It’s a small detail to take issue with, one that some might disagree with, but it’s testament to his all-round game that it’s one of the few flaws you can readily identify. He’ll have to adapt to handling a more physical workload in England – he struggled from time to time in a pair of matches against Manchester City early last season – but the Bundesliga is close enough in style to the Premier League to give plenty of reason to be confident in his adaptation.
Digging deeper into his game, Mark Thompson’s analysis makes for interesting reading, particularly the comments regarding his perceived ‘blinkeredness’ when forced into making quick decisions, but even he admits that the Dane has come along leaps and bounds in the last twelve months and has managed to refine some of the more obvious issues with his game.
How does he fit into this Chelsea team?
At Gladbach, Christensen spent time playing in a 4-2-2-2 formation as well as a back three in a 3-5-2, setting him up perfectly for a return to Chelsea, who have of course favoured the 3-4-3 shape under Antonio Conte. However, he featured as the central defender in that three at Gladbach, a position held by David Luiz at Stamford Bridge, and the Brazilian is unlikely to relinquish the spot according to Conte:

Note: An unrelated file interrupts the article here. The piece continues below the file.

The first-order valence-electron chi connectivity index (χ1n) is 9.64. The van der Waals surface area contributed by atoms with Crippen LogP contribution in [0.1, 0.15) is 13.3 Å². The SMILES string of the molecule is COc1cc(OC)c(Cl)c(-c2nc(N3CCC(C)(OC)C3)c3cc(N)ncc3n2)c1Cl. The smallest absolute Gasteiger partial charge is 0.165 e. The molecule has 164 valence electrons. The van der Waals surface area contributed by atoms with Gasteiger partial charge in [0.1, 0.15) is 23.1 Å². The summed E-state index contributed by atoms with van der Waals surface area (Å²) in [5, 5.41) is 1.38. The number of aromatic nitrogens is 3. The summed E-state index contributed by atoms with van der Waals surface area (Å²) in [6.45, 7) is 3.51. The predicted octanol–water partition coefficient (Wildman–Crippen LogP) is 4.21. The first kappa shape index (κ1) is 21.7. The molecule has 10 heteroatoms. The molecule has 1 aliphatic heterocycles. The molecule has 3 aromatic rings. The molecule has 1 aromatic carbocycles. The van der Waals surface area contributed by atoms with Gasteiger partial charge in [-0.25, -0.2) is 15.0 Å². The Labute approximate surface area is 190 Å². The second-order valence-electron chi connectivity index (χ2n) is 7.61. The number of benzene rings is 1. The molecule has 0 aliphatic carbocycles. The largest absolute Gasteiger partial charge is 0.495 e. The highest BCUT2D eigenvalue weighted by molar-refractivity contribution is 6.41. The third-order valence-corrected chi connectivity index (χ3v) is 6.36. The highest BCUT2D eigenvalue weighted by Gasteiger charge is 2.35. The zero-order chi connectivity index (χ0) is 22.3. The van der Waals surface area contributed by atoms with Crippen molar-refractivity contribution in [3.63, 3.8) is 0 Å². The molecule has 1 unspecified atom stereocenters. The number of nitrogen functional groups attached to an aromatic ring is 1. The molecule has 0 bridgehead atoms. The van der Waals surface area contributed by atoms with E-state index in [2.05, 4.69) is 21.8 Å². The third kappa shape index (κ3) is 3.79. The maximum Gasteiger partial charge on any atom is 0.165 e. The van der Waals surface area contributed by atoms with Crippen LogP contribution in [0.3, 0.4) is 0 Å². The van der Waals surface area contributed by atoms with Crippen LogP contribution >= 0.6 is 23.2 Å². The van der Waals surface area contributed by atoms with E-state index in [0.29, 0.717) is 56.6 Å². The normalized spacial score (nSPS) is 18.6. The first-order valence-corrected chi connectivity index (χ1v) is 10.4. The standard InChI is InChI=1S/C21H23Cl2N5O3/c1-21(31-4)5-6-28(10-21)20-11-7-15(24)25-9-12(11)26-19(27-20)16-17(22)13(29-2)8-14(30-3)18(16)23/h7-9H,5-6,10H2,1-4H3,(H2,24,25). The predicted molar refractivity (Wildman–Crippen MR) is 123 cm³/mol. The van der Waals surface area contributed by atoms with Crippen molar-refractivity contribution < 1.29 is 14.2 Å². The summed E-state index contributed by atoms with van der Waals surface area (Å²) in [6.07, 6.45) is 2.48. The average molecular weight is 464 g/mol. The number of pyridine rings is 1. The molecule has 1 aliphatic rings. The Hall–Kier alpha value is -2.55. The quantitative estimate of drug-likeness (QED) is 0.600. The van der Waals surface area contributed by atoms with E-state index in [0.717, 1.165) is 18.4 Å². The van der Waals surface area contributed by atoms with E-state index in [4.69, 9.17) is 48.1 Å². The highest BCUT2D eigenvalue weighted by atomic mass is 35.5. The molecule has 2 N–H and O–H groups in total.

“I think this position is perfect for David to play as a central player in three defenders. This is the best position for him because he has good technique, he’s strong, he can start our possession and the personality to do this”
If he’s to become first-choice in the near future, therefore, he’ll have to supplant either Gary Cahill or Cesar Azpilicueta either side of him. Having made his Chelsea debut at right-back, and being right footed, he’d favour playing on Luiz’s right, but he did line up as the left centre-back in a two-man central pairing throughout his time in the academy and would be comfortable enough on that side if needed. In his case, his defensive attributes will serve him well anywhere in the back three, but it’s the rest of his game that might need work if he’s to step out of the middle of a back three.
Azpilicueta and Cahill played a crucial role in Chelsea’s build-up play last season. They were charged with feeding the ball from back to front in a variety of manners; either into Diego Costa in the channels whilst support arrived, or into Eden Hazard and Pedro between the lines to draw defenders out and allow Victor Moses and Marcos Alonso to transition into attack at wing-back. Azpilicueta in particular was integral in the success of this, playing some 500 more passes over the course of the season than Luiz, and 300 more than Cahill. Luiz was left to play the lower percentage balls over longer distances (almost six metres longer per pass on average), which naturally reduced his accuracy overall, but was part of the overall plan.